My family always had a greenhouse, it was a revered part of the garden, and if I was lucky I was allowed in while dad re-potted or sowed fresh seed trays.
No matter what time of year it was, the greenhouse was always lush and chock full of lusty growth. The earthy smells, extra humidity, lime dustings on the glass in summer and kerosene heater aromas in winter all contributed to a unique and special place for a very junior apprentice gardener to spend time.
It was here that I learned the importance of roots, in fact the greenhouse is a temple to roots. This is where they are teased out of twig cuttings, air layers or seeds. It seems that roots are the start of everything (for humans and plants alike).
The Importance of Roots:
In the greenhouse I learned about soaking seeds, especially runner beans and other legumes, before planting. Seeds also need a steady supply of warmth and moisture while they germinate – not too much of either, but always constant. If roots dry out when forming, then they’ll just shrivel up and die very quickly. Delicate things, roots, especially the very fine ones that grow in amongst the thicker ones. These are the roots that can break off when you transplant, which is why it’s best to try to carry a tight rootball of soil with the young plant to its new position – this way the fine ones remain intact.
Always prepare the hole first – just a bit bigger that the rootball you’re going to move. Water your seedling first then insert the trowel or garden knife into the damp soil at an angle around the plant on all four sides. Gently lift it out with a restraining hand on the other side, keeping the plug of soil around the roots intact as you insert it into its new home. Backfill the hole with potting mix and firm down, followed by a gentle sprinkle of water. Think of it as taking a sleeping baby from the car seat to its cot.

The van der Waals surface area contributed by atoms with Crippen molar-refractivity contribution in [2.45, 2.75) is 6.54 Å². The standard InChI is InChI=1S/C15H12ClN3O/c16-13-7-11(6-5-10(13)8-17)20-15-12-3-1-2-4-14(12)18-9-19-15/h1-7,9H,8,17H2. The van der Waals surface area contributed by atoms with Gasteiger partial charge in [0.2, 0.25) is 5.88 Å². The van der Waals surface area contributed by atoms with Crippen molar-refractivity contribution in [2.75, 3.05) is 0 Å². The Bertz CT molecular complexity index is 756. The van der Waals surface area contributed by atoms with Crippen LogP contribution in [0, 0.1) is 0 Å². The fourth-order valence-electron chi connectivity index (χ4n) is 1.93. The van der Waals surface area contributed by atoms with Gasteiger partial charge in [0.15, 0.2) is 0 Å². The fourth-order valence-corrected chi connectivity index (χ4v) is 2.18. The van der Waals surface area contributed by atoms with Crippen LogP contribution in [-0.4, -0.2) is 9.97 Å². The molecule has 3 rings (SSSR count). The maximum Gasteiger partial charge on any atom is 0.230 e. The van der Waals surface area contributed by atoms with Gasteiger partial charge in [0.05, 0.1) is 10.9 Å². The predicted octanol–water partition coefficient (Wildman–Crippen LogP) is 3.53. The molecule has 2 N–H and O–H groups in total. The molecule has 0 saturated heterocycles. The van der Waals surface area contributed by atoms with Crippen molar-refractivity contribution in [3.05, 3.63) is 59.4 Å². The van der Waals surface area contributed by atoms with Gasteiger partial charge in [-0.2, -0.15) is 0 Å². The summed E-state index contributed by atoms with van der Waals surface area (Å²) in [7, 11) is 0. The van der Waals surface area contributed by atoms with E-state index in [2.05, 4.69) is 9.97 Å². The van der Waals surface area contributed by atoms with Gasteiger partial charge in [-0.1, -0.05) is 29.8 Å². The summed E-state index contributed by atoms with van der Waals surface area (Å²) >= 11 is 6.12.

Hibiscus are perhaps the easiest shrub to propagate from cuttings. I’ve often broken off a twig on a walk, then plopped it into a glass of water on the windowsill to grow roots. There are half a dozen beauties in my garden as testament to the technique. But the proper way to do it is to cut the sample cleanly with a sharp knife, trim off all but a couple of leaves, then place it in a water container that is as light proof as possible, allowing only the leaves to enjoy the sunshine. This is because roots naturally grow in the dark and, having learned this trick only recently, I can attest that they grow much faster in the dark.
Hibiscus growing roots quicker in the dark
Author: Bob Saunders (www.gardensonline.com.au)